|Publication number||US5037262 A|
|Application number||US 07/378,641|
|Publication date||Aug 6, 1991|
|Filing date||Jul 12, 1989|
|Priority date||Jul 15, 1988|
|Also published as||DE58905888D1, EP0350752A2, EP0350752A3, EP0350752B1|
|Publication number||07378641, 378641, US 5037262 A, US 5037262A, US-A-5037262, US5037262 A, US5037262A|
|Inventors||Eberhard Moll, Renzo Zanardo|
|Original Assignee||Balzers Aktiengesellschaft|
|Export Citation||BiBTeX, EndNote, RefMan|
|Patent Citations (20), Referenced by (37), Classifications (26), Legal Events (4)|
|External Links: USPTO, USPTO Assignment, Espacenet|
The present invention relates to a holding device for a disk during its transport on a base having a support surface for the disk from one loading position for the disk, toward a working position for the disk. The invention also relates to an application of the holding device for circular disks for semiconductor fabrication or for the fabrication of storage disks.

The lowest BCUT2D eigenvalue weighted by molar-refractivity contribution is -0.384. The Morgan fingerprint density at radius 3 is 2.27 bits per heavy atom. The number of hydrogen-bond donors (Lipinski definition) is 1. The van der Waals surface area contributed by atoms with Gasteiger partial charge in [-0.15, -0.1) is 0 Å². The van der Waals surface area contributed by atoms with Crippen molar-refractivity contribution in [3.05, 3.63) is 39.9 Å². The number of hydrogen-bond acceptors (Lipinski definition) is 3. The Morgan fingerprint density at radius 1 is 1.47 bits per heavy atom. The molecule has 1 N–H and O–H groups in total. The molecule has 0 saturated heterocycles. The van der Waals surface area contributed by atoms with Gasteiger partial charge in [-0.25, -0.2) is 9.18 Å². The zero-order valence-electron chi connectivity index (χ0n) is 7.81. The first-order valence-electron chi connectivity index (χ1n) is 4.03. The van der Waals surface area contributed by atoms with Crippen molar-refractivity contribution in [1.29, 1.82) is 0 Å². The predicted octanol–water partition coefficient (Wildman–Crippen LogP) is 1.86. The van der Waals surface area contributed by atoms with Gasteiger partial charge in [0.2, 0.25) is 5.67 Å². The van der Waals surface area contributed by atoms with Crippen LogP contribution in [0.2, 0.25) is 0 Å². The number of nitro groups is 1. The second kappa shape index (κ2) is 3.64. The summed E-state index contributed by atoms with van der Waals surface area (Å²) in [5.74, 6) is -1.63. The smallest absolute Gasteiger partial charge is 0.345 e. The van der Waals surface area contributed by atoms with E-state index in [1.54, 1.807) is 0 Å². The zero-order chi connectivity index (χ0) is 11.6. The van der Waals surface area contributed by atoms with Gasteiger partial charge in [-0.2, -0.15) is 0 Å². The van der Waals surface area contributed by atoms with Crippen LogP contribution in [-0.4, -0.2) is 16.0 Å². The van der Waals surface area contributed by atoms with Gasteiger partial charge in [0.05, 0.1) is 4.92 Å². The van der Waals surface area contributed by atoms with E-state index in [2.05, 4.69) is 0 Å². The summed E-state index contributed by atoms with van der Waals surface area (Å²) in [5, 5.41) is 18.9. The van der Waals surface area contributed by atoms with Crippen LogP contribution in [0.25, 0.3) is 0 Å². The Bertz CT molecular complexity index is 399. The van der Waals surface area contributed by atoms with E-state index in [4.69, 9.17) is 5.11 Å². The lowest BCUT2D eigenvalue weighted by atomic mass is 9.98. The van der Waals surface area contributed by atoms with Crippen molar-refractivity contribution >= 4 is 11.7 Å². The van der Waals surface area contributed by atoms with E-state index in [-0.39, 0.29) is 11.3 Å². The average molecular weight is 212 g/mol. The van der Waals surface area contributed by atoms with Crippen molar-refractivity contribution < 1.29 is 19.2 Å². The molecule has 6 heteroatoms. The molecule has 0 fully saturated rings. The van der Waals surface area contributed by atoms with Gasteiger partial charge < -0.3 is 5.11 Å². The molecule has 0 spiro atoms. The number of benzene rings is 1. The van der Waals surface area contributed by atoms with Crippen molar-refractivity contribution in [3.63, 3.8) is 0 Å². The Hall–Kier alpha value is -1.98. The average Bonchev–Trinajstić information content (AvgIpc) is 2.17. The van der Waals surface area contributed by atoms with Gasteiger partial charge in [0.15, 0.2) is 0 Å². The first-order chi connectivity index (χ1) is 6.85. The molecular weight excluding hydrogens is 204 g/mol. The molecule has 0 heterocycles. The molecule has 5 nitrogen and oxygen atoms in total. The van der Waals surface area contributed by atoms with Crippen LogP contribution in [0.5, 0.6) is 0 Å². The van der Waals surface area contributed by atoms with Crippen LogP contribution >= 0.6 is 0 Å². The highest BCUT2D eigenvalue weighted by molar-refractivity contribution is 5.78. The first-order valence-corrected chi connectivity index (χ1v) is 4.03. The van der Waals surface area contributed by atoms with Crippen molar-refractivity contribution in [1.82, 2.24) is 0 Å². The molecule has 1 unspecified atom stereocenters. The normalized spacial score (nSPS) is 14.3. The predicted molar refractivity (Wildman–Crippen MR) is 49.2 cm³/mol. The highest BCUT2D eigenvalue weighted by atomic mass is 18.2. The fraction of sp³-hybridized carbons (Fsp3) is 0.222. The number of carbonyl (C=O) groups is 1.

The working of disks, for example of silicon disks for semiconductor fabrication or of disks for the fabrication of data storage disks, takes place more and more in so-called inline installations wherein only one disk is worked in the different process stations at one time. Each individual disk is therein transported from process station to process station and there deposited on a base. Normally the transport takes place with the disks lying horizontally. For the working of a disk in a different, for example vertical, position, the base with the disk held thereon is most often swivelled accordingly in the process station.